Fragile first play imagines Faulkner's last fling Faulkner's Bicycle Play by Heather McDonald. Directed by Julian Webber.
New York — This summer the recently established American Theater Exchange is presenting the work of three prestigious resident institutional companies at Off Broadway's Joyce Theater. The project has been launched with the Yale Repertory Theatre production of ``Faulkner's Bicycle,'' a fragile first play by Canadian writer Heather McDonald. The scene is William Faulkner's hometown, Oxford, Miss., in 1962, the last year of his life. Miss McDonald divides the focus of her long, multi-scened one-acter between the dislocations within a female household and the fictitious relationship that develops between 35-year-old Claire (Cara Duff-MacCormick) and the 65-year-old Faulkner (Addison Powell).
Claire's bleak existence is spent caring for mentally deteriorating Mama (Kim Hunter) and, by way of needed diversion, mowing neighbors' lawns. A discordant force enters the precariously balanced domestic state with the return from New York of prodigal daughter Jett (Tessie Hogan), whose journalistic success appears to have hit a bad patch. Jett constructs sailboats that progress from models to full-scale craft as the play progresses.
Faulkner's periodic bicycle rides across the stage provide the play with some welcome movement. Having rescued the vehicle from a local pond in which a drunken Faulkner had abandoned it, Claire writes him a letter and maneuvers a meeting with the reclusive Oxford celebrity. She mends a punctured tire. The odd couple bike together, and Faulkner teaches Claire how to pelt passers-by with apples from a treetop perch. They scandalize the town. The tale ends with Faulkner's funeral.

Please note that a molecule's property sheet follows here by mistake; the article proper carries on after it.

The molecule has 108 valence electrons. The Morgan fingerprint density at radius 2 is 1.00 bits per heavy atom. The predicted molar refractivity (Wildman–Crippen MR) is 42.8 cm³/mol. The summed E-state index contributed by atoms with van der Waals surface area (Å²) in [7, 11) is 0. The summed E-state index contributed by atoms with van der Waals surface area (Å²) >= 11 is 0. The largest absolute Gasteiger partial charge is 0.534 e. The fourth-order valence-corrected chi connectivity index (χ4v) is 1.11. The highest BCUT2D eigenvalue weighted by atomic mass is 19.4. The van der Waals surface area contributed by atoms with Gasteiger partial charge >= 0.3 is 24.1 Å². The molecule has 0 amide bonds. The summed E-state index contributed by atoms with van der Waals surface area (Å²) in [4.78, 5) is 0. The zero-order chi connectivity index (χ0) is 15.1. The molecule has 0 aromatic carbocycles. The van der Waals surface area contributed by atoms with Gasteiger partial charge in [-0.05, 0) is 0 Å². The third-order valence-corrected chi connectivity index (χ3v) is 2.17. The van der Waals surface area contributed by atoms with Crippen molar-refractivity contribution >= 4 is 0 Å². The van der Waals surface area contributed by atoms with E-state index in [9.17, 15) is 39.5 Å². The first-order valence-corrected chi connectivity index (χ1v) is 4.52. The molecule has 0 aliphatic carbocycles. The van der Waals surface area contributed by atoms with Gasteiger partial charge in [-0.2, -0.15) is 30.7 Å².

As a whimsical study of decay and eccentricity in the Southern Gothic shadows, ``Faulkner's Bicycle'' emerges as an impressionistic piece by a sensitive writer, whose inspirations in this instance range all the way from Faulkner himself to Tennessee Williams and Beth Henley. Among other episodes, Miss McDonald has written a tea party scene laced with funny cross-conversations. She has also included some unpleasantly explicit details connected with Mama's senility.
Under Julian Webber's direction, the play is sympathetically acted by Miss Duff-MacCormick and Miss Hogan as the siblings, Miss Hunter as Mama, and Mr. Powell as the pivotal Faulkner. Pamela Peterson's attic setting provides a dark void that transforms itself into the incidental locales required for these scattered rummagings and flashbacks. The production has been suitably costumed by Scott Bradley; Mary Louise Geiger has provided pools of light for the passing scenes. Chopin composed the incidental piano music.
``Faulkner's Bicycle,'' which premi`ered at the Yale Rep's Winterfest V, is the latest work by this eminent resident company to reach New York. ``Ma Rainey's Black Bottom,'' a current Broadway prizewinner, is a Yale Rep origination, as were such previous New York imports as Athol Fugard's ``A Lesson From Aloes'' and ``Master Harold . . . and the boys.''
This first offering by the American Theater Exchange is scheduled to run through June 22. It will be followed by Houston's Alley Theatre production of ``Season's Greetings,'' by British playwright Alan Ayckbourn (July 6-27), and ``In the Belly of the Beast,'' based on Jack Abbott's prison letters to Norman Mailer (Aug. 8-31). The script was originally adapted by Adrian Hall, director of the Trinity Square Repertory Company in Providence, R.I., and further adapted by Robert Woodruff. It will be presented at the Joyce by the Mark Taper Forum of Los Angeles in association with Seymour Morgenstern.